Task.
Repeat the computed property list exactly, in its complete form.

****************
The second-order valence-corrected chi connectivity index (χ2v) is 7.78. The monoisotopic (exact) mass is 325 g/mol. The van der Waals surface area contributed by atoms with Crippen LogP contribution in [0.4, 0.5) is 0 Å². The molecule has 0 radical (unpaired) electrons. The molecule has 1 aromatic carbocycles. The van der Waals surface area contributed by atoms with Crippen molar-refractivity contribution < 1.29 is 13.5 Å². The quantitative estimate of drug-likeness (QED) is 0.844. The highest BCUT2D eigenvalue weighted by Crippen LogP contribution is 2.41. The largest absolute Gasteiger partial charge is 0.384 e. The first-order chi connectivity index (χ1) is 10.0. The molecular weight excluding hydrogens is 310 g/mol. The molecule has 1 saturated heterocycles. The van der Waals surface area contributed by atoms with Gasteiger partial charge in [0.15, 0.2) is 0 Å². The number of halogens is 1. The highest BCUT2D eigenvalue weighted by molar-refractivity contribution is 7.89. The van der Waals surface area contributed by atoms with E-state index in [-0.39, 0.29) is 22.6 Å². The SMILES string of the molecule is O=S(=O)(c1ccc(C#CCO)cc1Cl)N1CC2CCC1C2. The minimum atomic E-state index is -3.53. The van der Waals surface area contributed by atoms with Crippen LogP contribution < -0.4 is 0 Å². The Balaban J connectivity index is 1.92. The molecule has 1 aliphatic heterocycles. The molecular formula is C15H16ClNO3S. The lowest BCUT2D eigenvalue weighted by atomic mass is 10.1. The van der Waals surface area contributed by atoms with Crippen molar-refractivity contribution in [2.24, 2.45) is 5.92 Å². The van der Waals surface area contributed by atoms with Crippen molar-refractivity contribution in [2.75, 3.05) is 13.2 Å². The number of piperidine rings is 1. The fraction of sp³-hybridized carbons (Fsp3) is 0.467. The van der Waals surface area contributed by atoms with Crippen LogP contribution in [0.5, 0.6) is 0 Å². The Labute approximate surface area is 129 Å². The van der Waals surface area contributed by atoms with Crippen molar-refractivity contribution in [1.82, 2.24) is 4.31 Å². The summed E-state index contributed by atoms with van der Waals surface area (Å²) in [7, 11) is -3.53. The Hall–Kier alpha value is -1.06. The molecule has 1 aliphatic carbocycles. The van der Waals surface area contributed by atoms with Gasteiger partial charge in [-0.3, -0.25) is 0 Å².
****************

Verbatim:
The second-order valence-corrected chi connectivity index (χ2v) is 7.78. The monoisotopic (exact) mass is 325 g/mol. The van der Waals surface area contributed by atoms with Crippen LogP contribution in [0.4, 0.5) is 0 Å². The molecule has 0 radical (unpaired) electrons. The molecule has 1 aromatic carbocycles. The van der Waals surface area contributed by atoms with Crippen molar-refractivity contribution < 1.29 is 13.5 Å². The quantitative estimate of drug-likeness (QED) is 0.844. The highest BCUT2D eigenvalue weighted by Crippen LogP contribution is 2.41. The largest absolute Gasteiger partial charge is 0.384 e. The first-order chi connectivity index (χ1) is 10.0. The molecular weight excluding hydrogens is 310 g/mol. The molecule has 1 saturated heterocycles. The van der Waals surface area contributed by atoms with Gasteiger partial charge in [0.15, 0.2) is 0 Å². The number of halogens is 1. The highest BCUT2D eigenvalue weighted by molar-refractivity contribution is 7.89. The van der Waals surface area contributed by atoms with E-state index in [-0.39, 0.29) is 22.6 Å². The SMILES string of the molecule is O=S(=O)(c1ccc(C#CCO)cc1Cl)N1CC2CCC1C2. The minimum atomic E-state index is -3.53. The van der Waals surface area contributed by atoms with Crippen LogP contribution < -0.4 is 0 Å². The Balaban J connectivity index is 1.92. The molecule has 1 aliphatic heterocycles. The molecular formula is C15H16ClNO3S. The lowest BCUT2D eigenvalue weighted by atomic mass is 10.1. The van der Waals surface area contributed by atoms with Crippen molar-refractivity contribution in [2.24, 2.45) is 5.92 Å². The van der Waals surface area contributed by atoms with Crippen molar-refractivity contribution in [2.75, 3.05) is 13.2 Å². The number of piperidine rings is 1. The fraction of sp³-hybridized carbons (Fsp3) is 0.467. The van der Waals surface area contributed by atoms with Crippen LogP contribution in [0.5, 0.6) is 0 Å². The Labute approximate surface area is 129 Å². The van der Waals surface area contributed by atoms with Crippen molar-refractivity contribution in [1.82, 2.24) is 4.31 Å². The summed E-state index contributed by atoms with van der Waals surface area (Å²) in [7, 11) is -3.53. The Hall–Kier alpha value is -1.06. The molecule has 1 aliphatic carbocycles. The van der Waals surface area contributed by atoms with Gasteiger partial charge in [-0.3, -0.25) is 0 Å².